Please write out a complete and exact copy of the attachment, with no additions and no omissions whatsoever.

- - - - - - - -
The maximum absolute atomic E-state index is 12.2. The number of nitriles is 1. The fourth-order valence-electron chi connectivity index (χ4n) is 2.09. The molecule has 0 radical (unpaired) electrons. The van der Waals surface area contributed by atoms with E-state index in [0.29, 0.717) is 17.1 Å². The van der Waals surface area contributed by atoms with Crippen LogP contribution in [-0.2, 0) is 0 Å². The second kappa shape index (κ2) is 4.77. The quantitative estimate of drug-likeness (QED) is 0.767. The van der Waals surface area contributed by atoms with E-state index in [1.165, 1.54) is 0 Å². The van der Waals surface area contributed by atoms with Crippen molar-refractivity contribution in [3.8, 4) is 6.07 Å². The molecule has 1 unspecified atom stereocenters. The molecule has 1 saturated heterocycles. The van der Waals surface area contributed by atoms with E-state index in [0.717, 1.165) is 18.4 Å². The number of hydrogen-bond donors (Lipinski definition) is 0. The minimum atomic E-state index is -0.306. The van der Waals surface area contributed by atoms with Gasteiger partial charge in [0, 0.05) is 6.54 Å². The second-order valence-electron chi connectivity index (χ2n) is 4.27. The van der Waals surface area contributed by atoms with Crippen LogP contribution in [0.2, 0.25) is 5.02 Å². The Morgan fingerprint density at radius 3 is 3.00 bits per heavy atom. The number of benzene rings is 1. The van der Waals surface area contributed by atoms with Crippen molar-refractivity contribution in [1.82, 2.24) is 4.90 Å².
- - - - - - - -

The maximum absolute atomic E-state index is 12.2. The number of nitriles is 1. The fourth-order valence-electron chi connectivity index (χ4n) is 2.09. The molecule has 0 radical (unpaired) electrons. The van der Waals surface area contributed by atoms with E-state index in [0.29, 0.717) is 17.1 Å². The van der Waals surface area contributed by atoms with Crippen LogP contribution in [-0.2, 0) is 0 Å². The second kappa shape index (κ2) is 4.77. The quantitative estimate of drug-likeness (QED) is 0.767. The van der Waals surface area contributed by atoms with E-state index in [1.165, 1.54) is 0 Å². The van der Waals surface area contributed by atoms with Crippen molar-refractivity contribution in [3.8, 4) is 6.07 Å². The molecule has 1 unspecified atom stereocenters. The molecule has 1 saturated heterocycles. The van der Waals surface area contributed by atoms with E-state index in [0.717, 1.165) is 18.4 Å². The number of hydrogen-bond donors (Lipinski definition) is 0. The minimum atomic E-state index is -0.306. The van der Waals surface area contributed by atoms with Gasteiger partial charge in [0, 0.05) is 6.54 Å². The second-order valence-electron chi connectivity index (χ2n) is 4.27. The van der Waals surface area contributed by atoms with Crippen LogP contribution in [0.2, 0.25) is 5.02 Å². The Morgan fingerprint density at radius 3 is 3.00 bits per heavy atom. The number of benzene rings is 1. The van der Waals surface area contributed by atoms with Crippen molar-refractivity contribution in [1.82, 2.24) is 4.90 Å².